Not So Unlimited - 2007 Jeep Wrangler Long-Term Road Test

2007 Jeep Wrangler Long-Term Road Test

2007 Jeep Wrangler: Not So Unlimited

October 29, 2007

2007 Jeep Wrangler -- Brent Romans

The redesigned Jeep Wrangler has been a big sales success for Jeep. Chrysler is reporting that it sold 92,549 Wranglers through September of this year. That's up by about 70 percent compared to last year and more than double what Toyota's sold for the FJ Cruiser.

Chrysler doesn't break down the Wrangler's sales by model, but the four-door Unlimited has no doubt been a large part of the new Wrangler's success. It's more livable and functional than any Wrangler to date. But having spent the past week and a half with our long-term 2007 Wrangler Unlimited, I'm left thinking that image is still the driving force behind Wrangler sales.

A four-door Wrangler really suffers when analyzed from a daily-driver standpoint. Compared to our long-term FJ Cruiser, another vehicle I spent considerable time with, I've found that the Wrangler is deficient in these areas:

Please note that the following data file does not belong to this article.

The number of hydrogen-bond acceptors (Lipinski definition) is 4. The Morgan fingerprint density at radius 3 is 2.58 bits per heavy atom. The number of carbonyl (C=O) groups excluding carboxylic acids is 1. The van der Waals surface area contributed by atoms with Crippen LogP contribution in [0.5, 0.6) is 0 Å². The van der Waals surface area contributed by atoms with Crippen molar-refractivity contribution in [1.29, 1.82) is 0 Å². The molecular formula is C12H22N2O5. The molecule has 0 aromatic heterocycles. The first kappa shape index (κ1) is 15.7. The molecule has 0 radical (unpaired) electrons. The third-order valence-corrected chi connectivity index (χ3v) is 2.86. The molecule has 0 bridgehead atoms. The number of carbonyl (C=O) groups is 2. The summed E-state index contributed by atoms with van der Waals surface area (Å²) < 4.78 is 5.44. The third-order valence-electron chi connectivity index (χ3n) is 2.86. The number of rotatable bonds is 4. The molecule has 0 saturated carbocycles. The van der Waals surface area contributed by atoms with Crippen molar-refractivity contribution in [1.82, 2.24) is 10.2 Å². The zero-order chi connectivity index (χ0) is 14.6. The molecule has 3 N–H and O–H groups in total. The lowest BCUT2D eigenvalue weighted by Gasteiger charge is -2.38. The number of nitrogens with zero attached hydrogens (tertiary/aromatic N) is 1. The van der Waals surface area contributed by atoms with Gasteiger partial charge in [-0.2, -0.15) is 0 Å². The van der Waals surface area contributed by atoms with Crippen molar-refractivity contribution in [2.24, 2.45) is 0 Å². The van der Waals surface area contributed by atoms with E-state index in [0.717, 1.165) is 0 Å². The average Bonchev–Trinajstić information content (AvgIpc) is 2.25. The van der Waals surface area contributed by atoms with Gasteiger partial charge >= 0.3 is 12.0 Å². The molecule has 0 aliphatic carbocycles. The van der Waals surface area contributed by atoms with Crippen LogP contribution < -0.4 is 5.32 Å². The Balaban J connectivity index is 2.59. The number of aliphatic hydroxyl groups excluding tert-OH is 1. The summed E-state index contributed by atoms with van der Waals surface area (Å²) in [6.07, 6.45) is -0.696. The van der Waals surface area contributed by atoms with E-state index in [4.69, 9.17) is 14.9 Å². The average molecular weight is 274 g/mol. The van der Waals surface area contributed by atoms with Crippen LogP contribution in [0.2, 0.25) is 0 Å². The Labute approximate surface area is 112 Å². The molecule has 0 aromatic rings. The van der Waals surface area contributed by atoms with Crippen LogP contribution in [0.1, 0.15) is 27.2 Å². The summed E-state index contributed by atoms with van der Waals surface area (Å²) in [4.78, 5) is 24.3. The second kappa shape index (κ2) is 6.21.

Wind and Road noise: A Wrangler is noisy? That's crazy talk, Brent! Yeah, it's an obvious statement, but it needs to be mentioned. On highway drives, our Wrangler is noisier than anything I've driven since the previous-generation Wrangler. (In the Jeep's defense, it would presumably fair better if it were fitted with the optional three-piece hardtop.)

Interior design and materials: The bland interior design and cheap plastics I could live with – maybe. But not having any suitable storage space is a major hassle for daily or long-distance livability. No provisions are provided to house one's cell phone or MP3 player, for instance, and the cupholders are on the small side. Nor is there any real door-mounted armrest, as mentioned previously.

Power and transmission: Our Wrangler is slow. It weighs 4,342 pounds and takes 10.4 seconds to get to 60 mph. (The Jeep Wrangler Unlimited full-test had a slightly quicker time of 9.7 seconds.) Not helping matters is the four-speed automatic. Climbing grades, the 3.8-liter V6 is gutless until the transmission downshifts a gear. Then it's thrashy and noisy.

In my opinion, a regular two-door Wrangler can get away with a lot of this. ("It's a Jeep thing.") Just like a sports car, inherent design limitations are acceptable in return for enhanced (off-road) performance. But having a four-door implies more real-world usage. Personally, I would go with a more livable daily driver and then have a used and modified TJ on the side.

Brent Romans, Senior Automotive Editor @ 9,990 miles

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